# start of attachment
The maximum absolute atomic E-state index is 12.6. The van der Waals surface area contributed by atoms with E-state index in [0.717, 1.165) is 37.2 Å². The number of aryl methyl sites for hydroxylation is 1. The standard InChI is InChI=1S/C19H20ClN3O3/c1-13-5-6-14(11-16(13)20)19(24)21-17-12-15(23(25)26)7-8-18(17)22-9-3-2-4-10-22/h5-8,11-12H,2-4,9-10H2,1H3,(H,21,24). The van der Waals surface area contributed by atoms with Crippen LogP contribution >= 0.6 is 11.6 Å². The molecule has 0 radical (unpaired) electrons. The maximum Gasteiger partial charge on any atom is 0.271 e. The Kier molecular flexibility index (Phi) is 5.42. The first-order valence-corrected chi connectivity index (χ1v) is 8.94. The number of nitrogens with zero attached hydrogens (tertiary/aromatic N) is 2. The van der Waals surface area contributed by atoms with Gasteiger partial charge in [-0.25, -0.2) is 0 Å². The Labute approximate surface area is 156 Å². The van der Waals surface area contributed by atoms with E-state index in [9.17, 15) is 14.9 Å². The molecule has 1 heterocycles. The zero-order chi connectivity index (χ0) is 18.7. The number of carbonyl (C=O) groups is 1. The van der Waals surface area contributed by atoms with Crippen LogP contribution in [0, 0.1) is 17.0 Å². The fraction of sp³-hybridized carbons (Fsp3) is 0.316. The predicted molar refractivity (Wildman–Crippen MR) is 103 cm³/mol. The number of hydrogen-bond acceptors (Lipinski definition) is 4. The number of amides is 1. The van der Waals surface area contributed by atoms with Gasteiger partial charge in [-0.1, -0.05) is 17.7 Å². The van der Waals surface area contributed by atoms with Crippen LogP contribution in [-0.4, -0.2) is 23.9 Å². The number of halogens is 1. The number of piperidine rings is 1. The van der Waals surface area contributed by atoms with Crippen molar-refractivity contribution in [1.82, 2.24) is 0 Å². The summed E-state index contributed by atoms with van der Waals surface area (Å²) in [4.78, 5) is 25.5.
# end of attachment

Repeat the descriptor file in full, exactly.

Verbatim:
The maximum absolute atomic E-state index is 12.6. The van der Waals surface area contributed by atoms with E-state index in [0.717, 1.165) is 37.2 Å². The number of aryl methyl sites for hydroxylation is 1. The standard InChI is InChI=1S/C19H20ClN3O3/c1-13-5-6-14(11-16(13)20)19(24)21-17-12-15(23(25)26)7-8-18(17)22-9-3-2-4-10-22/h5-8,11-12H,2-4,9-10H2,1H3,(H,21,24). The van der Waals surface area contributed by atoms with Crippen LogP contribution >= 0.6 is 11.6 Å². The molecule has 0 radical (unpaired) electrons. The maximum Gasteiger partial charge on any atom is 0.271 e. The Kier molecular flexibility index (Phi) is 5.42. The first-order valence-corrected chi connectivity index (χ1v) is 8.94. The number of nitrogens with zero attached hydrogens (tertiary/aromatic N) is 2. The van der Waals surface area contributed by atoms with Gasteiger partial charge in [-0.25, -0.2) is 0 Å². The Labute approximate surface area is 156 Å². The van der Waals surface area contributed by atoms with E-state index in [9.17, 15) is 14.9 Å². The molecule has 1 heterocycles. The zero-order chi connectivity index (χ0) is 18.7. The number of carbonyl (C=O) groups is 1. The van der Waals surface area contributed by atoms with Crippen LogP contribution in [0, 0.1) is 17.0 Å². The fraction of sp³-hybridized carbons (Fsp3) is 0.316. The predicted molar refractivity (Wildman–Crippen MR) is 103 cm³/mol. The number of hydrogen-bond acceptors (Lipinski definition) is 4. The number of amides is 1. The van der Waals surface area contributed by atoms with Gasteiger partial charge in [-0.1, -0.05) is 17.7 Å². The van der Waals surface area contributed by atoms with Crippen LogP contribution in [-0.4, -0.2) is 23.9 Å². The number of halogens is 1. The number of piperidine rings is 1. The van der Waals surface area contributed by atoms with Crippen molar-refractivity contribution in [1.82, 2.24) is 0 Å². The summed E-state index contributed by atoms with van der Waals surface area (Å²) in [4.78, 5) is 25.5.